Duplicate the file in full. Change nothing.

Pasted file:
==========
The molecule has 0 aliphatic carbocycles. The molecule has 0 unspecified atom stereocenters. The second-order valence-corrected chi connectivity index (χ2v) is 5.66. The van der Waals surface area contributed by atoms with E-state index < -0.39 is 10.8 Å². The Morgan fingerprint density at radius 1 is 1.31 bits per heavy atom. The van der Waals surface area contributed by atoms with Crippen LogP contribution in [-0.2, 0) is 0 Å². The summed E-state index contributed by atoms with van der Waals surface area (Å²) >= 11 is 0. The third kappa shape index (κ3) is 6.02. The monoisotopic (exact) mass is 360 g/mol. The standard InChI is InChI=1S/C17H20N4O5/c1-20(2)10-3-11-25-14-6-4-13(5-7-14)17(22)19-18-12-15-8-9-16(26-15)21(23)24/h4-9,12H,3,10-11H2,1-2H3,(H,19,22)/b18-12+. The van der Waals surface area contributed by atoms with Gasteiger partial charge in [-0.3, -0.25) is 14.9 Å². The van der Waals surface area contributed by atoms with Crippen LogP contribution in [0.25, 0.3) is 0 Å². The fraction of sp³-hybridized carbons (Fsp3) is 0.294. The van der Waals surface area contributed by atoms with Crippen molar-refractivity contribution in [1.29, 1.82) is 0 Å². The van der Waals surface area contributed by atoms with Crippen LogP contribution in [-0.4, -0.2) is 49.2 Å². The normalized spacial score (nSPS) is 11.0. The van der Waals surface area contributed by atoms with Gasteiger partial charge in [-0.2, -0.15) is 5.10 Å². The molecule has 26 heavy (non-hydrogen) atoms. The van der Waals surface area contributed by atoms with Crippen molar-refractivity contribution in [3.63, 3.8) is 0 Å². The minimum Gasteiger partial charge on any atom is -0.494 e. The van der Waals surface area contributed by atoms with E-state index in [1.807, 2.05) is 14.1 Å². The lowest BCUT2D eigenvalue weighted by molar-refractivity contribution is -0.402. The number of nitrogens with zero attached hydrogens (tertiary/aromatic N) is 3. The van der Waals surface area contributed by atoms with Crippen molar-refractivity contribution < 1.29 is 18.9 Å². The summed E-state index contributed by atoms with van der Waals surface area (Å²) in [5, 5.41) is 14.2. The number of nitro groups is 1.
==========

The molecule has 0 aliphatic carbocycles. The molecule has 0 unspecified atom stereocenters. The second-order valence-corrected chi connectivity index (χ2v) is 5.66. The van der Waals surface area contributed by atoms with E-state index < -0.39 is 10.8 Å². The Morgan fingerprint density at radius 1 is 1.31 bits per heavy atom. The van der Waals surface area contributed by atoms with Crippen LogP contribution in [-0.2, 0) is 0 Å². The summed E-state index contributed by atoms with van der Waals surface area (Å²) >= 11 is 0. The third kappa shape index (κ3) is 6.02. The monoisotopic (exact) mass is 360 g/mol. The standard InChI is InChI=1S/C17H20N4O5/c1-20(2)10-3-11-25-14-6-4-13(5-7-14)17(22)19-18-12-15-8-9-16(26-15)21(23)24/h4-9,12H,3,10-11H2,1-2H3,(H,19,22)/b18-12+. The van der Waals surface area contributed by atoms with Gasteiger partial charge in [-0.3, -0.25) is 14.9 Å². The van der Waals surface area contributed by atoms with Crippen LogP contribution in [0.25, 0.3) is 0 Å². The fraction of sp³-hybridized carbons (Fsp3) is 0.294. The van der Waals surface area contributed by atoms with Crippen molar-refractivity contribution in [1.29, 1.82) is 0 Å². The van der Waals surface area contributed by atoms with Crippen LogP contribution in [-0.4, -0.2) is 49.2 Å². The normalized spacial score (nSPS) is 11.0. The van der Waals surface area contributed by atoms with Gasteiger partial charge in [-0.2, -0.15) is 5.10 Å². The molecule has 26 heavy (non-hydrogen) atoms. The van der Waals surface area contributed by atoms with Crippen molar-refractivity contribution in [3.63, 3.8) is 0 Å². The minimum Gasteiger partial charge on any atom is -0.494 e. The van der Waals surface area contributed by atoms with E-state index in [1.807, 2.05) is 14.1 Å². The lowest BCUT2D eigenvalue weighted by molar-refractivity contribution is -0.402. The number of nitrogens with zero attached hydrogens (tertiary/aromatic N) is 3. The van der Waals surface area contributed by atoms with Crippen molar-refractivity contribution < 1.29 is 18.9 Å². The summed E-state index contributed by atoms with van der Waals surface area (Å²) in [5, 5.41) is 14.2. The number of nitro groups is 1.